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April is National Minority Health Month

April 5, 2018

April is National Minority Health Month

Imagine you are sick, or your child is sick. You go to the doctor, but you are not able to communicate with him to tell him what is wrong, and you can’t understand what he is saying. This is the reality for many Spanish-speakers in the United States. April is National Minority Health Month, a time to learn more about the health status of minority populations. Shawnee Health Care strives to improve the health status of our local Hispanic population through our Farmworker Health Program.

 

Through our Farmworker Health Program, both Migrant and Seasonal farmworkers are able to access medical, dental, mental health, nutrition counseling, pharmacy and social services. Also, a team of bilingual, bicultural outreach workers are professionally trained to provide medical interpreting in Spanish at Shawnee Health Care, as well as case management, health education, outreach, and help with transportation arrangements.

 

Karla Grathler, the Program Coordinator, says that while diabetes, hypertension, dental, and skin conditions are all prevalent health problems within this population, one of the biggest health care-related problems she and her team see is the lack of understanding of preventative health care.

 

“We try to raise awareness of how crucial it is to stay involved in their health care, to get their annual screenings, and to bring their kids to their annual check-ups. Our providers are looking at your overall health, and that’s how you improve your lifestyle and your quality of life.”

 

Karla and her team say that education is one of the most important things that they do. Maria Arellano, Interpreter/Outreach Worker, says that every time a patient comes in, she tries to give them different health education resources tailored to their healthcare needs. “For example, if they are diabetic, we have resources on how it affects your eyesight down to your toes,” says Maria.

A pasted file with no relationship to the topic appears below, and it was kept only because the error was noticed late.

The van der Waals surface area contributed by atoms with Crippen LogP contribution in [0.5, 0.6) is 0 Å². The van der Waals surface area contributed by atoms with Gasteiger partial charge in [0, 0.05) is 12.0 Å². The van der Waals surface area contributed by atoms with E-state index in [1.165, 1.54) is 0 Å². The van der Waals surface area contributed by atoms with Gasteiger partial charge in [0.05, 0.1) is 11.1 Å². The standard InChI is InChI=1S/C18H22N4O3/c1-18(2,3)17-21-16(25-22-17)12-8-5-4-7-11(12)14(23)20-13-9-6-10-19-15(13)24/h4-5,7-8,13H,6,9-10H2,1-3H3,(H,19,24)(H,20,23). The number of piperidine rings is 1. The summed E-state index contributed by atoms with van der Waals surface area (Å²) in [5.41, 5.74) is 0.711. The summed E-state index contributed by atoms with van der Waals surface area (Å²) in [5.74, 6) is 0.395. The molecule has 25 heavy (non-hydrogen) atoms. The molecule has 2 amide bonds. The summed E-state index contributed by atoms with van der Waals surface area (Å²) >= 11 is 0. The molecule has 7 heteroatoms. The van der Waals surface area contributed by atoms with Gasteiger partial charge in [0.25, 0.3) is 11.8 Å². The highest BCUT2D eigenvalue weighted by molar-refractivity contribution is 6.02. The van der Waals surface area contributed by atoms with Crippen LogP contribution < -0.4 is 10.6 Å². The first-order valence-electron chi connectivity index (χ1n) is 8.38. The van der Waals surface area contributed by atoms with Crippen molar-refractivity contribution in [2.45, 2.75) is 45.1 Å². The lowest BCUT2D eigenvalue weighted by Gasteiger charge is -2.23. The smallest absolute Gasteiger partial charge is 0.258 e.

Although medical interpretation and education are important parts of this team’s job, this only scratches the surface of what they do. These women truly advocate for their patients. Karla says, “Our staff are interpreters, but we go beyond that. We wear so many hats. We do outreach, we do medical interpretation, we do transportation, we do case management—patients feel like we can take care of them.” They have this reputation in the community; patients travel from Chester, Red Bud, and Cape Girardeau for their services.

 

They notice patients feel more confident at their appointments when an interpreter is present. Karla says, “It’s very interesting to see the demeanor of the patients when they do not speak the language of the provider. You think, ‘Oh they’re very shy. They don’t speak. They’re very quiet,’ but I have learned in my experience that this is not always the case. When we put the patient with an interpreter, they start asking questions. They become a different person. Once they hear their native language, they feel, ‘Oh, I can now express myself how I want.’”

 

These women provide an invaluable service to Spanish-speakers in southern Illinois. Thank you, Karla Grathler, Maria Arellano, Rita Elibey Basillo, Maribel Paleo-Medina, and Nataly Gomez, for your hard work, dedication, and service to our Spanish-speaking patients.

 

Farmworker Outreach Staff

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